Cold waters have kept crabs away from Antarctica for 40 million. That means bottom-dwelling mussels, brittle stars, and sea urchins don't have any defenses against them. They have thinner shells, for example. Meanwhile clams and worms, which usually burrow under the sea floor elsewhere, hang out on the bottom here in Antarctica and are also easy pickings for crabs.
"The Antarctic shelf communities are quite unique." Thatje says. "And this is the result of tens of millions of years of evolution in isolation."
But with the warming sea, that isolation is starting break down. Thatje predicted the crab invasion several years ago but was surprised at seeing so many arrive so quickly.
"The pace of changes that we are observing here in the Antarctic, which is the remotest continent on this planet, is quite frightening," Thatje says.
He and his colleagues will spend the next few months analyzing 120,000 images from the seabed off the Antarctic Peninsula. He still doesn't know if the crabs will invade and then leave, or colonize the area and destroy a diverse sea bottom world. But for scientists like him, it's clear that the climate and the ecosystem are tightly linked.
It's the same for ecologist David Ainley, who's been studying penguins in Antarctica for more than 40 years. Ainley works for the Bay Area ecological consulting firm H.T. Harvey and Associates. He's currently focused on a colony of Adelie penguins on Cape Royds, a 20 minute helicopter flight from McMurdo.
On a recent visit, the Cape Royds flock was made up mostly of young Adelies huddled together waiting for their parents to return with food, along with what Ainley calls "teenagers" investigating the scene and the learning the appropriate sorts of social sorts of responses to one another.
Penguins may benefit from climate change
Ainley says his research shows that this penguin population is doing well and is even benefiting from climate change, as increasing winds over the Ross Sea create more openings in the ice and make it easier for the penguins to get food.
Ainley says human activity has helped this population of penguins in other ways as well, such as eliminating some of their competitors for food, first through whaling in the 20th century and now through fishing for species like the Antarctic toothfish, also known as the orange roughy.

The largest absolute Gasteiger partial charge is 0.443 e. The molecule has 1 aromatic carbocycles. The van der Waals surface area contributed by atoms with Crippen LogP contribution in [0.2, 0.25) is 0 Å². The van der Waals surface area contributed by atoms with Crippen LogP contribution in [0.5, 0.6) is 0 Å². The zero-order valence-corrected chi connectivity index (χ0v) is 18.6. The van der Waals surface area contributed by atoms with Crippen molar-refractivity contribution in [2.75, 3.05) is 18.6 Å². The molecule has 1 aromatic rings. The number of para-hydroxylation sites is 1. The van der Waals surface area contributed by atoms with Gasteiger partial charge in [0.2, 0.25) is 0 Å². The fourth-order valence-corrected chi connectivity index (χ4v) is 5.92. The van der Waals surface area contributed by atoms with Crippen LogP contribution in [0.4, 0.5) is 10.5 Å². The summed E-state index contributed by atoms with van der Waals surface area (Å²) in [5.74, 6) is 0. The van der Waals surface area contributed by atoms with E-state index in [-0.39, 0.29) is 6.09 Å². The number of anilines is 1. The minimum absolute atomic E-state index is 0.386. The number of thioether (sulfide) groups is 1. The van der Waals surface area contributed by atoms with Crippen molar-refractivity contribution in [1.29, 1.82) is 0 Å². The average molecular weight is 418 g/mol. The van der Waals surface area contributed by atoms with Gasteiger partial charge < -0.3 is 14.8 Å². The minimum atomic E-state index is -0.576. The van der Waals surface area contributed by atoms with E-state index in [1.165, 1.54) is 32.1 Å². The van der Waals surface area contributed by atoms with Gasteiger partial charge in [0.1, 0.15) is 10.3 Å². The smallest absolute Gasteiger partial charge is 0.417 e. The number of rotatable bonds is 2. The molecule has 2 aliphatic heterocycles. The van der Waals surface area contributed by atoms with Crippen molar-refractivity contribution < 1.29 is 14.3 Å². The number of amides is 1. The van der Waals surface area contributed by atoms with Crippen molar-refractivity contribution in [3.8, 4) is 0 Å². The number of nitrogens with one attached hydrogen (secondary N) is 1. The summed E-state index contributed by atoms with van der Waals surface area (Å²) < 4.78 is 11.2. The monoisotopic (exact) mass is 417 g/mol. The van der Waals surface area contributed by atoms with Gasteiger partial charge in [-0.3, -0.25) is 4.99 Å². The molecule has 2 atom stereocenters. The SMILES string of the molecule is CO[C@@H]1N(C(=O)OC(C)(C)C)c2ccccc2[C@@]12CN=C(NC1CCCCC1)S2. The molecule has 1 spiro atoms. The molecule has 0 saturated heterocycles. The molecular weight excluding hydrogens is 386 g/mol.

But as with seals, it's a different story for penguins farther north on the Antarctic Peninsula, where the water and air are warming and sea ice is disappearing. Ainley says Adelie penguins there have declined by 90 percent in the past 20 years.
"It's like removing the trees from the forest and the songbirds are going away," Ainley says. "It's the same thing. If you remove the ice, then this species is going to go away."
Ainley predicts the Adelies on the Antarctic Peninsula won't last more than a few decades. And the consequences could ripple through the ecosystem.
If the penguins, seals or other top predators disappear, Ainley says that opens the door to things like algae blooms and toxic jellyfish, changes which are already occurring in other parts of the Southern Ocean.
Not a simple story
"So there's a lot of things going on," Ainley says. "It's definitely not a simple story."
But it's a story that Ainley believes will be told more and more as climate change begins to affect other parts of the world as well.
Ainley says he believes the tipping point has already been reached here in Antarctica, and that the pace of change will only get faster. That's why he's pushing some of the 60 nations that govern the continent to declare the Ross Sea a marine protected reserve.
He says the Ross Sea, at least, is expected to stay cold, so it may become the planet's last refuge of both year-round ice and the animals that need it to live.